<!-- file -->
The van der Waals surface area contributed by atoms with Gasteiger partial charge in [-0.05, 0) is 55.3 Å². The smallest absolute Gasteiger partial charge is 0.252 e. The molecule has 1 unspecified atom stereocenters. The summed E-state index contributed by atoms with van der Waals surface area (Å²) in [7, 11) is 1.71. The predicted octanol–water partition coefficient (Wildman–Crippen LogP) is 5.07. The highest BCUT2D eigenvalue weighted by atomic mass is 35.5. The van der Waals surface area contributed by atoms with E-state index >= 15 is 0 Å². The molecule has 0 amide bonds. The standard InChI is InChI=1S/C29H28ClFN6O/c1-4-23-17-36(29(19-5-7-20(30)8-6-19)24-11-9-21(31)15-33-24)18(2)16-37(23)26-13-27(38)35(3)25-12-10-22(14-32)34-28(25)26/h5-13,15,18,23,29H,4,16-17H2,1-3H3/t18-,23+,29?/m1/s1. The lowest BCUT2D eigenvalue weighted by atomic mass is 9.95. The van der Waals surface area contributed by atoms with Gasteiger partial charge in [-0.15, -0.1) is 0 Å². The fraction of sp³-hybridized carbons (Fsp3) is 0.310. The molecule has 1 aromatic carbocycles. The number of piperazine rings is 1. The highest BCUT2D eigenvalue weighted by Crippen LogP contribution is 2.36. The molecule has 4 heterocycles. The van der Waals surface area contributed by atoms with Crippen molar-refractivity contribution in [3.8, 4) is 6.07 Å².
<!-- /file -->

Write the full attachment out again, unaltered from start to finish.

The van der Waals surface area contributed by atoms with Gasteiger partial charge in [-0.05, 0) is 55.3 Å². The smallest absolute Gasteiger partial charge is 0.252 e. The molecule has 1 unspecified atom stereocenters. The summed E-state index contributed by atoms with van der Waals surface area (Å²) in [7, 11) is 1.71. The predicted octanol–water partition coefficient (Wildman–Crippen LogP) is 5.07. The highest BCUT2D eigenvalue weighted by atomic mass is 35.5. The van der Waals surface area contributed by atoms with E-state index >= 15 is 0 Å². The molecule has 0 amide bonds. The standard InChI is InChI=1S/C29H28ClFN6O/c1-4-23-17-36(29(19-5-7-20(30)8-6-19)24-11-9-21(31)15-33-24)18(2)16-37(23)26-13-27(38)35(3)25-12-10-22(14-32)34-28(25)26/h5-13,15,18,23,29H,4,16-17H2,1-3H3/t18-,23+,29?/m1/s1. The lowest BCUT2D eigenvalue weighted by atomic mass is 9.95. The van der Waals surface area contributed by atoms with Gasteiger partial charge in [-0.15, -0.1) is 0 Å². The fraction of sp³-hybridized carbons (Fsp3) is 0.310. The molecule has 1 aromatic carbocycles. The number of piperazine rings is 1. The highest BCUT2D eigenvalue weighted by Crippen LogP contribution is 2.36. The molecule has 4 heterocycles. The van der Waals surface area contributed by atoms with Crippen molar-refractivity contribution in [3.8, 4) is 6.07 Å².